Wednesday, November 01, 2006

My Appearance before a Parliamentary Subcommittee

On October 31, 2006 I was invited to appear before the Subcommittee on International Human Rights of the House of Commons Parliamentary Standing Committee on Foreign Affairs and International Development on October 31, 2006. I presented the report I wrote for the Department of Foreign Affairs and International Trade entitled "Assessment of the Canada-China Bilateral Human Rights Dialogue" and responded to questions from MPs about human rights programming in Canada 's relations with China over a two-hour session held in the West Block of the Parliament Buildings in Ottawa. Representatives of Amnesty International and Rights and Democracy also urged the Subcommittee to support implementation of the “Burton Report.”

Before I booked travel to Ottawa, the Clerk of the Subcommittee referred me to the "Guide for Witnesses Appearing Before Committees of the House of Commons." One fragment from this document that gave me pause to think is given below:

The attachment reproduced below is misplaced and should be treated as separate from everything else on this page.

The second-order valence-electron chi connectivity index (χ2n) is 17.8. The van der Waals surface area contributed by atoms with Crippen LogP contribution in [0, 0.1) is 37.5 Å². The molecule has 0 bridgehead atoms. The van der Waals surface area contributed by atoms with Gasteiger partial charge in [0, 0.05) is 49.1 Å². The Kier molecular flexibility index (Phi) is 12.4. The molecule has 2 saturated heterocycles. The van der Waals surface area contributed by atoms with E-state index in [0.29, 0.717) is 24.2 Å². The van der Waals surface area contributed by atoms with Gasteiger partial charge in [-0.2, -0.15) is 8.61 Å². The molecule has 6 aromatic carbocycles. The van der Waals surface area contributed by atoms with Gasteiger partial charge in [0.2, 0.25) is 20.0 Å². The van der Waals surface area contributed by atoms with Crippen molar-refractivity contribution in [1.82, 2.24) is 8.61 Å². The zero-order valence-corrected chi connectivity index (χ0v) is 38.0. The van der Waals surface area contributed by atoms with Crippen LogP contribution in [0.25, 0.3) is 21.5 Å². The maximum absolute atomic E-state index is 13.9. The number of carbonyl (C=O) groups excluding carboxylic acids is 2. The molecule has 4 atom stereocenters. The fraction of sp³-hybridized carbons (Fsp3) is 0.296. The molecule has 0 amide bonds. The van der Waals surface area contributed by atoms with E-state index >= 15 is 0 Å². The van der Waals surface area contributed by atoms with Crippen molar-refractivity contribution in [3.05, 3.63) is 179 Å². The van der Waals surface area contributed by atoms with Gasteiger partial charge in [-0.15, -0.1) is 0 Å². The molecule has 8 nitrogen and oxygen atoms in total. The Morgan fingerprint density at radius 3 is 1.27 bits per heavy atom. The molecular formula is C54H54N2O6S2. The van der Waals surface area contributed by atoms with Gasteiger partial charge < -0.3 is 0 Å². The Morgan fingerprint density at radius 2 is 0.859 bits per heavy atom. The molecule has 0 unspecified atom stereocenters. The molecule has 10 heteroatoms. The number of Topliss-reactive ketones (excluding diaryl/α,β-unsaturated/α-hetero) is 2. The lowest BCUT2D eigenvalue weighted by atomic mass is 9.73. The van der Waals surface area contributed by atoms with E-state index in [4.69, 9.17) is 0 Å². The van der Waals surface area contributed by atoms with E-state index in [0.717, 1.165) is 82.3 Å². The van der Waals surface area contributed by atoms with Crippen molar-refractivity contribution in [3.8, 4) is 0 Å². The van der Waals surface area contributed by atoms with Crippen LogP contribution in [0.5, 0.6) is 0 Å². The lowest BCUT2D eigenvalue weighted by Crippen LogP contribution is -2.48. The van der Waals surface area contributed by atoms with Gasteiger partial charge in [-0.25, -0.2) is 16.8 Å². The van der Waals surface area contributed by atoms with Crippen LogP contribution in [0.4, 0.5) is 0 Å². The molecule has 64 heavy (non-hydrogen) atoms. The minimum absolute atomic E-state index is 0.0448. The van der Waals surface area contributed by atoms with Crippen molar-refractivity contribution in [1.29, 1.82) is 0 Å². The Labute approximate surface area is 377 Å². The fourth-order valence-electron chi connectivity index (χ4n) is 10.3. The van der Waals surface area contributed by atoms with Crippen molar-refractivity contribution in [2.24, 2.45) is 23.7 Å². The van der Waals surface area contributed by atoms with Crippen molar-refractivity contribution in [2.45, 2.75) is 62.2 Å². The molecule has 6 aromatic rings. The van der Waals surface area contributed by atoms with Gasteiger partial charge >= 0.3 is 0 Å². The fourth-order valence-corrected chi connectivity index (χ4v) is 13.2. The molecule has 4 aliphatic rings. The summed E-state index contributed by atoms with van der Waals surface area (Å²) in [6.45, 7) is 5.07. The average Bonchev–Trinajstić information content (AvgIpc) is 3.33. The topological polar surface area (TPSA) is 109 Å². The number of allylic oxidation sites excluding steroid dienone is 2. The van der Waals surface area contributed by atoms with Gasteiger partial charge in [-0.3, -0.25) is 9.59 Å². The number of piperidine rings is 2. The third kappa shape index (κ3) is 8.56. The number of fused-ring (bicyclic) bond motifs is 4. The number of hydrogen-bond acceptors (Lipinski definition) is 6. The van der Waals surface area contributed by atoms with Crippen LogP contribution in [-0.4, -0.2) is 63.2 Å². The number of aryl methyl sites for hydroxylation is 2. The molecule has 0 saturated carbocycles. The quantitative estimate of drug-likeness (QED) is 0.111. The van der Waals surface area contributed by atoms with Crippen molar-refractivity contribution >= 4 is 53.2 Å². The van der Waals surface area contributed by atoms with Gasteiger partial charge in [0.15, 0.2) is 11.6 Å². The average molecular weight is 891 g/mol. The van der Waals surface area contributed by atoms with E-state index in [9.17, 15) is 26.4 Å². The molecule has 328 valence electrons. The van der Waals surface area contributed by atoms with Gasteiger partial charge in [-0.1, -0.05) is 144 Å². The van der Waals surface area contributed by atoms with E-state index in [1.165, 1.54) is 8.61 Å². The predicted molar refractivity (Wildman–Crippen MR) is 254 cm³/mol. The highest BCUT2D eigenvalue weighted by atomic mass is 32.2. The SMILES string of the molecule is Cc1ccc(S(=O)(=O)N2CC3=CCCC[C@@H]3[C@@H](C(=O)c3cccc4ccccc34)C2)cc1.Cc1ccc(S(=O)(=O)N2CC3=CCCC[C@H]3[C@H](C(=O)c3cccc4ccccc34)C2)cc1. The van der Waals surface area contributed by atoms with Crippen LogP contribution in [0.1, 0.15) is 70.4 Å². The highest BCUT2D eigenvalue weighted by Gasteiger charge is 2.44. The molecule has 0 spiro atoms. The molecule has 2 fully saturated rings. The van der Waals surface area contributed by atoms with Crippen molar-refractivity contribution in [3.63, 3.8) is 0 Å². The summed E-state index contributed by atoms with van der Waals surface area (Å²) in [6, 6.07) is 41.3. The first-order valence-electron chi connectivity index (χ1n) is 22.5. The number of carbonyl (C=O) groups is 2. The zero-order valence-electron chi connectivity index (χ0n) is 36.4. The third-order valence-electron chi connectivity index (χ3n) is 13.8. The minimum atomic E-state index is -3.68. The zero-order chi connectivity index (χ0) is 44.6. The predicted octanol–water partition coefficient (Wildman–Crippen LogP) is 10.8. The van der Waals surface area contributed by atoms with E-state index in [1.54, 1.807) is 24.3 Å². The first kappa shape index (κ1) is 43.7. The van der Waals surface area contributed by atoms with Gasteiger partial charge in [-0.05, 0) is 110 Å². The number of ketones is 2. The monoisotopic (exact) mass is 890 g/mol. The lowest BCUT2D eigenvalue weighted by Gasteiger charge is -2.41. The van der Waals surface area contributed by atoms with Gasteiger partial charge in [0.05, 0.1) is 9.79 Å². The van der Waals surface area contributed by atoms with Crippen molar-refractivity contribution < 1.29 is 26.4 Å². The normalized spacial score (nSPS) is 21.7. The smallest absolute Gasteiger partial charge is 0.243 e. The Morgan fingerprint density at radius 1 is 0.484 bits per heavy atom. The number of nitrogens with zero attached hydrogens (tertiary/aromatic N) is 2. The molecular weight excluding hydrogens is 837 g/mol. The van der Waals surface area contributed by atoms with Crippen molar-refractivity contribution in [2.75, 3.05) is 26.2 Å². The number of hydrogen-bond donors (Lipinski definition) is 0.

"Summoning Witnesses

In the vast majority of cases, committees are able to obtain the evidence they seek by inviting witnesses to appear before them. However, if a witness has declined an invitation to appear, a committee may issue a summons to that witness by adopting a motion to that effect. If a proposed witness fails to appear when summoned, the committee may report the fact to the House. The House then takes any action it deems appropriate."

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